Principal Investigator, Oxford Brookes University
My introduction to self-propulsion began at age 2 on the back of a plastic oversize HP (brown) sauce bottle.
I graduated to my first ‘proper bike’ (Raleigh Budgie) around age 4. It wasn’t long after when the stabilizers came off and I was balancing on my own – I still remember the mixture of fear and exhilaration. In my primary years I remember proudly riding to school and around my local neighbourhood on my Piranha Sport BMX, probably like many other kids across the nation, pretending to be Eliot and friends in Spielberg’s 1982 cult film, E.T. – I usually watched in awe from the side-lines as older kids were able to do the jumps and stunts that I could only dream about. In my secondary years I got into road cycling. My school-friends and I would rush home from school, step into our cycle kit and then ride the lanes of the South Staffordshire countryside – I have particularly fond memories of riding (my Raleigh Team Cadet) out to tackle the ‘Col du Sheepwalks’ near Kinver Edge and then racing home before sunset. My cycling lapsed upon going to University partly owing to the fact that riding a bike was no longer de rigueur in my social circles. But in my 20s I rediscovered the bug of cycling courtesy of the new craze of mountain biking and would enjoying forays to the Welsh forests to tackle the singletrack.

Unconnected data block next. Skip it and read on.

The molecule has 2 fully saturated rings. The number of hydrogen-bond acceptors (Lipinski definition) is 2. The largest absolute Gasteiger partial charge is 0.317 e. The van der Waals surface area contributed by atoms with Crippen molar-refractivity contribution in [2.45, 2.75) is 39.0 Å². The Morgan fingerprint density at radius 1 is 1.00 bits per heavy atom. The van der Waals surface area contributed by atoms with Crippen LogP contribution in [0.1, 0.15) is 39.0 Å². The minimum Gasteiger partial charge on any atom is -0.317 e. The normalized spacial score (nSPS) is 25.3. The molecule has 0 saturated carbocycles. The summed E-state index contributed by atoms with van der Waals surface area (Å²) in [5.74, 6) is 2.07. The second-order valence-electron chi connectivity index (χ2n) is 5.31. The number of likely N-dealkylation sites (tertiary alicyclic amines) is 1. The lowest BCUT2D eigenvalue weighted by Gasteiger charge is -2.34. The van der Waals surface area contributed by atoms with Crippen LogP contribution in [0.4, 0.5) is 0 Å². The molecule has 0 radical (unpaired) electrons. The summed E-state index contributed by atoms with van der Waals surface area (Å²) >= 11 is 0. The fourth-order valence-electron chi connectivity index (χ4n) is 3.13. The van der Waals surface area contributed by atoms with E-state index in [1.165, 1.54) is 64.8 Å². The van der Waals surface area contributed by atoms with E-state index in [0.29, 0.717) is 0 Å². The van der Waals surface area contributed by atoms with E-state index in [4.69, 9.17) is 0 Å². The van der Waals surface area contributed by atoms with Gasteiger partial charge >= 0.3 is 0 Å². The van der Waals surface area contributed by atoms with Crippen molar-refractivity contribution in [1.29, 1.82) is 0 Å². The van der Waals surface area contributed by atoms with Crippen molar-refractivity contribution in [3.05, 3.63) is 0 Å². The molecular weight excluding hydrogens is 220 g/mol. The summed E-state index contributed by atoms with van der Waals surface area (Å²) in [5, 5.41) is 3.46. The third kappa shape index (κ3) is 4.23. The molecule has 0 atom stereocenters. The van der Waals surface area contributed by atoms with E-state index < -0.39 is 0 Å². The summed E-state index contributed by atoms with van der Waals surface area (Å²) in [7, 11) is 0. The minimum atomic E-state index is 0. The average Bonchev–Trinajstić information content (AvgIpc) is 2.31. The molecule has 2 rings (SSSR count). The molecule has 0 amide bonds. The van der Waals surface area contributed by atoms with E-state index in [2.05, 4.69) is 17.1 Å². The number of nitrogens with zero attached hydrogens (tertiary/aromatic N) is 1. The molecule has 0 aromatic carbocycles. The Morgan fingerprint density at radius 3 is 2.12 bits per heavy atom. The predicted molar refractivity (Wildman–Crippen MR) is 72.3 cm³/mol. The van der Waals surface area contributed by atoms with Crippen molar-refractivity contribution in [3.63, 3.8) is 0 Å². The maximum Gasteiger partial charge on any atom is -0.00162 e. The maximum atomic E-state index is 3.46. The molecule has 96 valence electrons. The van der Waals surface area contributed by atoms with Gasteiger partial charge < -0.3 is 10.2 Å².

My best memory of cycling is a five day mountain bike expedition across Wales with three friends travelling mostly off-road from Conwy to Cardiff when I was in mid-twenties – you can read a write up here! Experiencing cycling in Provence, France, and ascending the mighty Mont Ventoux (from Bedoin) will also live with me forever.
Throughout my life the bicycle has played an important role in enhancing my wellbeing. It has enabled me to get outdoors and experience new places whether alone in my own mind-space or through shared experience in the company of others. Importantly, cycling also enables me to move around in my everyday life and to connect with people and places. If I was honest, I would say I am well and truly ‘cycle dependent’. For me life without cycling in some shape or another would be unimaginable or at least a life less lived.
External Profile: http://planning.brookes.ac.uk/staff/timjones.html